1[comment deleted]4y

WMG time:

Quirrell is dying because he's Tranfigured himself. (I don't know why at this point.)

I still think the illness is faked to give everyone a ready suspicion as to the nature of his inevitable failure as defense professor at the end of the year, rather than the true reason.
Well some of it is faked, but he didn't intend to get caught drinking Unicorns.
Too much of the illness is verified by other people. Pomfrey, for example - I can't imagine Dumbledore would leave Quirrell alone with Pomfrey and then not check her for mind magic.
In that case I don't see the need for drinking unicorn blood.
Increasing the credibility of the fake, of course.
Only towards Harry who's probably not in a good position to spot a fake illness anyway. On the other hand it adds exposure. Even with Harry it lead to the episode with the centaur.
From Ch 79: I think this is what is atrophying Quirrell's physical body.

Quirrel seems on the road to get the Philosopher's Stone. It's certainly possible that he will fail or Harry ( / time-turned Cedric Diggory) will manage to swipe it at the last minute. But with around 80k words left to go, there doesn't seem to be a whole lot of story left if Harry gets the stone in the next couple of chapters.

I draw your attention to a few quotes concerning the Philosopher's Stone:

His strongest road to life is the Philosopher’s Stone, which Flamel assures me that not even Voldemort could create on his own; by that road he would rise gre

... (read more)

I am confused about how Philosopher's stone could help with reviving Hermione. Does QQ mean to permanently transfigure her dead body into a living Hermione? But then, would it not mean that Harry could do it now, albeit temporarily? And, he wouldn't even need a body. He could then just temporarily transfigure any object into a living Hermione. Also, now that I think of it, he could transfigure himself a Feynman and a couple of Einsteins...

Transfiguring someone into existence just so they can die a few hours later would certainly be regarded as dark arts. If Harry ends the transfiguration on Hermione's dead body, they QQ can use it as a template, whereas it might not be possible to transfigure Feynman for the same reason you can't transfigure a lightsaber.


Quirrel will restore Hermione to life. He will also gain access to a Hermione template that he can use on inanimate matter to create more of her to threaten Harry with the torture of.

This doesn't even require him to have the stone. It would work perfectly well with temporary copies too.

If this was feasible then all Dark Wizards would probably be using temporary clones of their minions to do their bidding instead of real minions.

There are three possibilities here:

1) It takes longer to clone someone than the transfigureation lasts, so by the time you have cloned their feet, their head has detransfigured. (This assumes that humans are so complex that you have to concentrate on one part of them at a time, like Harry's pencil.) In this case, cloning is useless.

2) It takes longer to clone someone than the transfigureation lasts, but the time-limit starts once the transfigureation is complete. In this case, cloning minions is still useful for increasing numbers before a battle, or for suicide missions, but the dark lord would also have to work out that the body needs to be kept cold (otherwise parts of it would die while you are transfiguring other parts) and then warmed and brought to life with a defibrillator. Its quite possible no-one would ever have thought of this, and had the skill and moral flexibility to implement it.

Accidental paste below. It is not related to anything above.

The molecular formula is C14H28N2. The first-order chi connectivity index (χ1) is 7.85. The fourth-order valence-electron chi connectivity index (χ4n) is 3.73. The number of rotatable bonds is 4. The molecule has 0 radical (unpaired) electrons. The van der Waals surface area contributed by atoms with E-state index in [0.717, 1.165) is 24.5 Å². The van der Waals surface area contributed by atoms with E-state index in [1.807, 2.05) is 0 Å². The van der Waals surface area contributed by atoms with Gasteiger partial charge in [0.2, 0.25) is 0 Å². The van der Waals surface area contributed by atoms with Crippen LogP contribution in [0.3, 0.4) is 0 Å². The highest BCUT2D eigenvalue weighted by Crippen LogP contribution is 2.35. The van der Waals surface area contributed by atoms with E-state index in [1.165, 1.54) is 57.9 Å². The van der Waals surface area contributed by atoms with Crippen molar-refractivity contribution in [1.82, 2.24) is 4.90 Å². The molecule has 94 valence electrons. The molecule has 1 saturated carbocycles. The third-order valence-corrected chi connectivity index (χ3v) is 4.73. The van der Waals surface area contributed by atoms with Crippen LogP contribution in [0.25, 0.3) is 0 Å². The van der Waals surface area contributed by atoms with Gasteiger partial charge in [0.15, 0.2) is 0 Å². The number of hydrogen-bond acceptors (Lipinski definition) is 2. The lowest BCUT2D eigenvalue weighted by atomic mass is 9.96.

3) It takes less time to clone someone than the transfigureation lasts. In this case, the earth would quickly be overrun by self-replicating minions.

So (3) can be ruled out on empirical grounds.
It is still weird, though. Do we have any bounds on the relation between size of the object and time you can maintain the transfiguration. Harry can maintain (without contact) some transfigurations for a pretty long time, even with a large-ish object like a cauldron. Unless the time you can maintain a transfiguration decreases very fast with the size of the end object (Harry transfigured a unicorn and a big rock into something small and maintained it easily), there is no reason why Quirrel would not be able to create transfigured clones able to clone themselves. And we know that transfiguring an inanimate object into something living can easily be done for strong wizards, as McGonnagle proved early in the story with the desk into pig thing.
Right now, Quirrel holds all the cards, certainly against Harry, and Dumbledoor has shown himself to be immune to blackmail. But maybe later.

Realization: Not only is it suspicious that Harry finally makes the Quirrell=Voldemort connection almost immediately after Snape hits him with an anti-Confundus spell but the fact that Quirrell hasn't obliviated Harry yet is positive proof that he intends Harry to know that Q=V for the time being. For what purpose?

Quirrell can't safely cast spells on Harry.
Oops, he could just have Snape do it though or wake up someone else to do it.
.. It's possible Harry can't be obliviated. Salazar wanted his descendants to have a trust engine. Memory charms are a good way to break such an engine. So he may have taken steps to prevent that. Heck, Occlumency might suffice all on it's own to put a stop to that trick.
If Parseltongues couldn't be Obliviated, I would expect that to become something known in legend. Memory Charms get thrown around like candy, after all.